Cancer care providers should talk with cancer patients soon after diagnosis about their goals for continuing or returning to work and consider referring them to counselors and other resources, according to experts. 

The experts outlined ways in which health care providers and employers can support cancer patients and their caregivers at a recent National Comprehensive Cancer Network (NCCN) oncology policy summit.1

“When [health care providers] take that social history, ‘What do you do for work?’ is a very important part of the conversation,” said one of the speakers at the summit, Angela A. Mysliwiec, MD, medical director of oncology at WellMed, a network of health care providers for older adults. 


Continue Reading

Health care providers should go into detail about what a patient’s work entails and their goals for continuing to work during or after treatment, Dr Mysliwiec added. Through these conversations, providers can talk about how treatment options may affect patients’ time, energy, and ability to do their work.  

As Dr Mysliwiec and other experts at the summit discussed, the ability of patients to fulfill their work goals while receiving treatment or follow-up care depends on the complicated interplay between patients, their caregivers, health care teams, and employers. 

Some processes are already in place to support patients’ careers, such as training nurses to act as patient advocates and developing support programs for caregivers. However, the experts say, more needs to be done. 

Determine the Patient’s Work Priorities

Misconceptions are a major barrier for cancer patients in the workforce, according to Rebecca V. Nellis, executive director of Cancer and Careers, a nonprofit organization that helps employees with cancer.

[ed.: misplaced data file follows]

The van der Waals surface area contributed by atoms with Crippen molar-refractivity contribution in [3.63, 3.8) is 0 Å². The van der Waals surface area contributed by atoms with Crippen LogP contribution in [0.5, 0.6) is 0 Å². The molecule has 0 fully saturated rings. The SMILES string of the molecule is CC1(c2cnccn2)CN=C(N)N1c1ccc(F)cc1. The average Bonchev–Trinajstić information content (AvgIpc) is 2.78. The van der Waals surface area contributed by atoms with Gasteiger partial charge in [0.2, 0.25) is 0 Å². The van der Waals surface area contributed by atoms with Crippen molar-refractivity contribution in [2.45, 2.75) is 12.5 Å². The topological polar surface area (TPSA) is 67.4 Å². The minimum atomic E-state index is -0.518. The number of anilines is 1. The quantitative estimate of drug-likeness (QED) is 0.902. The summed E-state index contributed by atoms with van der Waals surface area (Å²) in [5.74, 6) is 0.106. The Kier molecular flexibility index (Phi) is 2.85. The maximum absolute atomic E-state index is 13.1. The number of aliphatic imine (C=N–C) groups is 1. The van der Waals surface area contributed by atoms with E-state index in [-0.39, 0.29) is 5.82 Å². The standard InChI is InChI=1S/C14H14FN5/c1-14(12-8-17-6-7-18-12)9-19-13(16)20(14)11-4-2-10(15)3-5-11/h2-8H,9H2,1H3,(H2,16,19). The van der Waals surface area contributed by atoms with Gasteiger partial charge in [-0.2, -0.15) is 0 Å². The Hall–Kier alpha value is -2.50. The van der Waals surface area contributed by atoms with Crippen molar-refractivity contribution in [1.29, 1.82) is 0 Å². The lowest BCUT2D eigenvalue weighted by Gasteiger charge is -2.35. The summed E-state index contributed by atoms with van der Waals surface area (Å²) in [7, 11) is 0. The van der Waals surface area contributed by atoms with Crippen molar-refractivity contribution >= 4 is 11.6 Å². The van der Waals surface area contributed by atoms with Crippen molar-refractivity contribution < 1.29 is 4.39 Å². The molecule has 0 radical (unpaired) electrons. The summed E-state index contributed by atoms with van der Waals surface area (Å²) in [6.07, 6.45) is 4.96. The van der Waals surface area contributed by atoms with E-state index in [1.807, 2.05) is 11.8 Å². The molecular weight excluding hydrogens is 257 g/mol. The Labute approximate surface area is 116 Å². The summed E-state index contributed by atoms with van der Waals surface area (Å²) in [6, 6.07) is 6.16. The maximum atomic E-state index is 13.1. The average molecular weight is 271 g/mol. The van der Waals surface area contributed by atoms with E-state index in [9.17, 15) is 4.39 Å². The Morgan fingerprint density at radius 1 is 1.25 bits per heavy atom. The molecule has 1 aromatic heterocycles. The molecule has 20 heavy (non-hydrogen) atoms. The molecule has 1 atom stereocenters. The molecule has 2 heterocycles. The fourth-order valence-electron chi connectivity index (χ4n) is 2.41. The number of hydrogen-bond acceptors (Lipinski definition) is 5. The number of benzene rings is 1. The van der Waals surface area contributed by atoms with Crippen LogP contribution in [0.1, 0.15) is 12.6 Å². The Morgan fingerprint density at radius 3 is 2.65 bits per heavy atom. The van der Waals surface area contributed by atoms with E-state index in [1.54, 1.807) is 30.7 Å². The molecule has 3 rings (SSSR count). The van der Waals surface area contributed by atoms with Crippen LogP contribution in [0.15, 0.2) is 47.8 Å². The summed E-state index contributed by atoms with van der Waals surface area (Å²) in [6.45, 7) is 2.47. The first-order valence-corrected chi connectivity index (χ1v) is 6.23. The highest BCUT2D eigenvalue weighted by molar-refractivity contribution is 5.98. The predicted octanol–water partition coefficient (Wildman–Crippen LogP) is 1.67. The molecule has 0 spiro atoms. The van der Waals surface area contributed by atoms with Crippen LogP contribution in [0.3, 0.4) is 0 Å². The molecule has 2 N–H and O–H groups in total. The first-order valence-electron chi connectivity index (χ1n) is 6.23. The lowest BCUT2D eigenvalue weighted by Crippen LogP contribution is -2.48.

“Everybody comes to the table with [misconceptions],” Nellis said when speaking at the NCCN summit. “You can find them with your medical provider, your employers, your family, your coworkers.” 

It is critical that every member of a patient’s health care team understand their work priorities, Nellis added. 

“Do you work because it is your greatest passion, or do you work because it makes you feel normal? Do you work because you cannot live without the health benefits? It is usually a combination of those things,” Nellis explained. 

A 2018 survey by Cancer and Careers and Harris Interactive suggested that most cancer patients and survivors want to continue working.2 In fact, 74% of the patients and survivors surveyed said that work provides a source of personal pride and accomplishment that is critical for recovery. 

Nurses are often the ones who talk with patients about their work needs and goals, said Randy Jones, PhD, RN, professor and associate dean for partner development and engagement at the University of Virginia School of Nursing, when speaking at the NCCN summit.

Nurses can also address patients’ concerns, such as disclosing their condition to their employer and requesting time off for treatment, he added. 

“When we train our nursing students, we talk about communication and building the rapport with patients and caregivers quickly,” Dr Jones said. 

Depending on each patient’s situation, nurses can also connect them with community health navigators and counselors to help them learn about available resources, such as financial and transportation support, Dr Jones explained.